Two-term mayor says goodbye to Binghamton

By Jillian Marshall

December 27, 2013 Updated Dec 27, 2013 at 7:51 PM EDT

Binghamton, NY (WBNG Binghamton) A lot can happen in eight years, just ask Binghamton Mayor Matthew Ryan, who led two tumultuous terms at the city's helm. At the end of the month, he will be leaving the mayor's office and the city.

Ryan, a Binghamton native, was elected in 2005. There were times the two-term democrat used his position to stand publicly for what he believed, like erecting a Cost of War clock outside City Hall.

"How much money taxpayers were paying toward those two wars could have been invested in our city," Ryan said.

He was a member of Mayors against Guns, he supported bringing water to families in Pennsylvania who's water supply was cut off by natural gas drilling companies, and he was outspoken about supporting gay rights.

"It's one of the biggest, in my mind, civil rights battles we still have to finish fighting," Ryan said.

When the ball drops on New Years Eve, that's Ryan's sign that his final term is over. Ryan says he'll move to Ithaca, where his wife works.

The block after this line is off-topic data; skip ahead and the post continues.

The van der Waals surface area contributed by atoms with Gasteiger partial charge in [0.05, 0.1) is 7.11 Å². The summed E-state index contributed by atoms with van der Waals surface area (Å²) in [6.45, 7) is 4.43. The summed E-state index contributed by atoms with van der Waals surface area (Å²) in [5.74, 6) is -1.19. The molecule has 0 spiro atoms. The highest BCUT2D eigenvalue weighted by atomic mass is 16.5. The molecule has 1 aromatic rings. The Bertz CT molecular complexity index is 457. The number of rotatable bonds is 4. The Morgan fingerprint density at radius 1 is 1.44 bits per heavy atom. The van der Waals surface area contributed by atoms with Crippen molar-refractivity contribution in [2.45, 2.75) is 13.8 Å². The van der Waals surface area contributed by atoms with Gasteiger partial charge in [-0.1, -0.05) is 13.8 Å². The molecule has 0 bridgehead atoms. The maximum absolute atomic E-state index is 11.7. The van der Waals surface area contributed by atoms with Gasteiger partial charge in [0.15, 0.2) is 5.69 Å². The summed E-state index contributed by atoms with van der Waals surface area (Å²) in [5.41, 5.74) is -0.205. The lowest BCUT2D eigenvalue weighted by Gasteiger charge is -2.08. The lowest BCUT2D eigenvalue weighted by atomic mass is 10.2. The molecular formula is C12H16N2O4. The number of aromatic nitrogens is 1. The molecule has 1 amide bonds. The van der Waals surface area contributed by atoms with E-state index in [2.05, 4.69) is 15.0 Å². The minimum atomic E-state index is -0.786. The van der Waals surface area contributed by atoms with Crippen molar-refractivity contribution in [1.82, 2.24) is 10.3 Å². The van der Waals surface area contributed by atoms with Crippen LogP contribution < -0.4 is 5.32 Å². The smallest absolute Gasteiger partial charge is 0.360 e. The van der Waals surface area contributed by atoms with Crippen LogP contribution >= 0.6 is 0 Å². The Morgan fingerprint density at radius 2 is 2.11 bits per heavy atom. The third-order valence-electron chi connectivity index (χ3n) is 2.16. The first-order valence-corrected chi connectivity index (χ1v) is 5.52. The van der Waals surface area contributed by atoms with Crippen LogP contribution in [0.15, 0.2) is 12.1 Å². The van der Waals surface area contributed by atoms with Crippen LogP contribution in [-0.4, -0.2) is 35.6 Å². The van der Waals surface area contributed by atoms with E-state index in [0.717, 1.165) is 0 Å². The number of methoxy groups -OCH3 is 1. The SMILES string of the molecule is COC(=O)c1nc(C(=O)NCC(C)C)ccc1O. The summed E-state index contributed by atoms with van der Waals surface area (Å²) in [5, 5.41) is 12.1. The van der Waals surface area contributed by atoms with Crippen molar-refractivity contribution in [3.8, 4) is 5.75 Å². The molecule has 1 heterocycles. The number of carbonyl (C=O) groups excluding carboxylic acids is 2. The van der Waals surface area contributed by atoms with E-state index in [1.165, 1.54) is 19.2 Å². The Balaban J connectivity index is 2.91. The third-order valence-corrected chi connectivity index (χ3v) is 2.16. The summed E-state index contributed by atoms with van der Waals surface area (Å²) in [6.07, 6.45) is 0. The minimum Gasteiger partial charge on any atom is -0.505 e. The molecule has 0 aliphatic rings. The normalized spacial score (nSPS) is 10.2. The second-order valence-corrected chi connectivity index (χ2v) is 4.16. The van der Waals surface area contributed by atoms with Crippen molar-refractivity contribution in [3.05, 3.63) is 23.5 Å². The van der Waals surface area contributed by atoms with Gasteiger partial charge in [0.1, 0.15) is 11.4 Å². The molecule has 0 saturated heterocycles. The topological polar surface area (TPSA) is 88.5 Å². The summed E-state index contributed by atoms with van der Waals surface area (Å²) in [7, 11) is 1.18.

"I always will love Binghamton and it's been such a pleasure to serve the citizens of Binghamton, such an honor, and I still care very much, obviously, for what happens here," Ryan said.

He said he will also miss the people that he's worked with to help move the city forward, especially those who helped the region recover from three floods and a mass shooting.

"He's been very strong through all those tragedies and difficult circumstances, but by the same token, he has taken advantage of state assistance to try to refurbish our neighborhoods," said Assemblywoman Donna Lupardo, D-Endwell.

With tears in his eyes, Ryan said, "It's going to be tough. I've really loved my job and all the people that I got to meet because of it."

Ryan said he set a high standard for the next administration, and recommends heavy involvement in the local and regional community, especially when seeking state and federal grants that could be a boon to the city's economy.